Continuing the PRRI information, I was very curious about the “Unaffiliated” category in American religion, which is second only to the aggregate White Christian sectors: Evangelical (17%); Mainline Protestant (13%), and; Catholic (11%). Unaffiliated now accounts for 24% of the population, but what exactly does the word mean? When “nones” first started showing up on American polls, we were fairly certain that it was a response to institutionalized religion, which is to say these were mostly the oft-demonized millennials who were “spiritual but not religious.” Turns out that category is less than 20% of the Unaffiliated demographic.
The chart is great at pointing out that the explicitly religious are a sizable percentage of the Unaffiliated, but it’s less clear how people mean the words “secular” or “agnostic.” I know many Baptists who are also secularists, and many in the Americans United movement are outspoken secularists because they are strong proponents of church/state separation, but some are also Christian. My experience teaching religion class is that most of my agnostic students are simply people struggling to keep believing. It’s entirely possible that they will come back to faith, but that metaphysical inertia can last for years. The category is likely going to be hopelessly muddy until pollsters separate it into more meaningful segments and clearly define the terms.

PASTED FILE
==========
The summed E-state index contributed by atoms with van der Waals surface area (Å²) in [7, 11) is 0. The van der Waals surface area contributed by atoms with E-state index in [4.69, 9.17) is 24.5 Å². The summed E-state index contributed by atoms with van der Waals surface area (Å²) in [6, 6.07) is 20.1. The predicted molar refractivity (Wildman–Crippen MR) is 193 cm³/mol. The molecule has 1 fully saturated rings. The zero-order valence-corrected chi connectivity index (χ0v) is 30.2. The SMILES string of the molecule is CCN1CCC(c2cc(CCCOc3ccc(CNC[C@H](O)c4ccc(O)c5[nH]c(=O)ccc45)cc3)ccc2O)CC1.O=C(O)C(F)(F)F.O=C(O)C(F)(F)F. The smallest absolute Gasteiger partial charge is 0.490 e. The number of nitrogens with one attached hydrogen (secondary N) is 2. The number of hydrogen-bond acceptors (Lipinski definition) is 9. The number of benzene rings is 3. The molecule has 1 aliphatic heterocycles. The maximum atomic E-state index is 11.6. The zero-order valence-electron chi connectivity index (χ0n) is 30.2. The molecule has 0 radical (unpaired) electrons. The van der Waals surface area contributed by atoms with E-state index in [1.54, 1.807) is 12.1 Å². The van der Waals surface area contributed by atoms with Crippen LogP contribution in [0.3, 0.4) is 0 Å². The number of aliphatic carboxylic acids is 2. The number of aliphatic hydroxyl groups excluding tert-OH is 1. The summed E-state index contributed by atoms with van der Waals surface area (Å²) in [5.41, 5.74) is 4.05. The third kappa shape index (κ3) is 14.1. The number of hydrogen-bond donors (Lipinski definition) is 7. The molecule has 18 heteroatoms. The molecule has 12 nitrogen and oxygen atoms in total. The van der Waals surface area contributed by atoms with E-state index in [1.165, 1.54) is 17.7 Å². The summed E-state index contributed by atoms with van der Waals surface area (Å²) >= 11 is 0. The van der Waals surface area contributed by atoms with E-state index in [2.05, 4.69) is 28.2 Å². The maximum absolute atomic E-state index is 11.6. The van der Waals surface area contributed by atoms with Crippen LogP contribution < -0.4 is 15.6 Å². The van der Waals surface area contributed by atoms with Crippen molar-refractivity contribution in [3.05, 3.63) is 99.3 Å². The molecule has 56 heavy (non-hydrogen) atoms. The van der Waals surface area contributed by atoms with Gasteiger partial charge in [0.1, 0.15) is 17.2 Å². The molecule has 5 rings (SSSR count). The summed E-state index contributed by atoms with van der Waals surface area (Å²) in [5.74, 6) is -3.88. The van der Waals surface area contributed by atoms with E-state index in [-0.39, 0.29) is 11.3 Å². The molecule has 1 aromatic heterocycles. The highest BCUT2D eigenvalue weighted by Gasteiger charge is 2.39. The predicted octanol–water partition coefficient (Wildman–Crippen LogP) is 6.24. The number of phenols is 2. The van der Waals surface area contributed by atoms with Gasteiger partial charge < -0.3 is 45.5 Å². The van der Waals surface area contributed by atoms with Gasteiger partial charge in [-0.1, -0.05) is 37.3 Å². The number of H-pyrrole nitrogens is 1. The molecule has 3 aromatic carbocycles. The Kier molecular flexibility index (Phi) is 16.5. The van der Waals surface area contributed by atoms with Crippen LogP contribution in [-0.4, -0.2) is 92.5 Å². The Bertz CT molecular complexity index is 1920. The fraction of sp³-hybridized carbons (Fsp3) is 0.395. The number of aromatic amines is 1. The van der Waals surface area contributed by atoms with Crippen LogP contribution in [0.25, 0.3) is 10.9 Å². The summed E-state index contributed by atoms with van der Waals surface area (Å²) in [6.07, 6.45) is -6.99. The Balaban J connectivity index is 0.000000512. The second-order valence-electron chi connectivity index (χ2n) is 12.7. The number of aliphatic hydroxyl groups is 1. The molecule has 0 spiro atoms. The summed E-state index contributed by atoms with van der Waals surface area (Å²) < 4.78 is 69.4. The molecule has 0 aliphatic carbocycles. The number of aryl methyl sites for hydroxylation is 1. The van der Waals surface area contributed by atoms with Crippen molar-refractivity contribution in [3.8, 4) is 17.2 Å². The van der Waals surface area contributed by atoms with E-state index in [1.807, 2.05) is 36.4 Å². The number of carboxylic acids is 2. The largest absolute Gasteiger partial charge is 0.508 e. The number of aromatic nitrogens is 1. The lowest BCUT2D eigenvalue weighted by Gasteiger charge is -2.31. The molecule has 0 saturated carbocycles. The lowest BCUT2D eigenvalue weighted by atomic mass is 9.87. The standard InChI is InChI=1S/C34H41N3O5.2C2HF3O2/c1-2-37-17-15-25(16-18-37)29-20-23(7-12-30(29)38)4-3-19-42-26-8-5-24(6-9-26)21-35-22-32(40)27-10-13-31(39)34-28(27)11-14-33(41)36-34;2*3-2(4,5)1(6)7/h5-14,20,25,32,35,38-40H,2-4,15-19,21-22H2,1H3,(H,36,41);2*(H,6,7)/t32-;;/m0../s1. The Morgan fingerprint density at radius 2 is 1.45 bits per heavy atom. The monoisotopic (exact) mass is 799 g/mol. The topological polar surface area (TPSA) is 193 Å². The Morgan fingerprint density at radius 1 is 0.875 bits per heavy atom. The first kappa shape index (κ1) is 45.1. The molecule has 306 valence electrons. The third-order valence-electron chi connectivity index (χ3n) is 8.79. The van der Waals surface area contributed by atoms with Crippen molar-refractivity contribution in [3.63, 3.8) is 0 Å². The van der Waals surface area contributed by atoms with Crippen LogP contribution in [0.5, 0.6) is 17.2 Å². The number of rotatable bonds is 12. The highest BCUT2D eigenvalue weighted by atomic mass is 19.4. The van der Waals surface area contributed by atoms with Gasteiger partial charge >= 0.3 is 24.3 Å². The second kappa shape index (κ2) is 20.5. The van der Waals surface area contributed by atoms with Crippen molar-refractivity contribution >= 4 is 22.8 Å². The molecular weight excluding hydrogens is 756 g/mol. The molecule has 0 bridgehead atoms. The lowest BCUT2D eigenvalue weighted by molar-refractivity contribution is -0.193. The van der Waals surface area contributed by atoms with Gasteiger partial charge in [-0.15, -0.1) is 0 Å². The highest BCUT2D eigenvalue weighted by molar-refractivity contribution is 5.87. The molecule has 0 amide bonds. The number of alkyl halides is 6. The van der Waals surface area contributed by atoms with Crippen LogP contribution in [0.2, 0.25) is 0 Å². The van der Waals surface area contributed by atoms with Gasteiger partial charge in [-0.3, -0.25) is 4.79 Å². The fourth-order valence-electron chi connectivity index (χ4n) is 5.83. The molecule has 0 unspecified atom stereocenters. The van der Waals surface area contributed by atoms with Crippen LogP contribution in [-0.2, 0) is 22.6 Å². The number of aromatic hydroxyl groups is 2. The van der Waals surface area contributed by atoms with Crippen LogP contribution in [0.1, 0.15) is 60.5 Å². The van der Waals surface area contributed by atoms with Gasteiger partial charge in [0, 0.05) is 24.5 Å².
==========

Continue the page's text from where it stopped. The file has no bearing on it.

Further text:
Still, the numbers indicate a powerful and profound shift in American metaphysical claims, and as the position becomes more common and less marginalized, we can expect to see a much more robust and less aggressive form of atheism emerge, one that is not a reactionary position and therefore less zealous and angry.
As a side note, I still teach the term “agnostic,” but I tell students that it’s not of much use anymore. The classic term “skeptic” is far more accurate.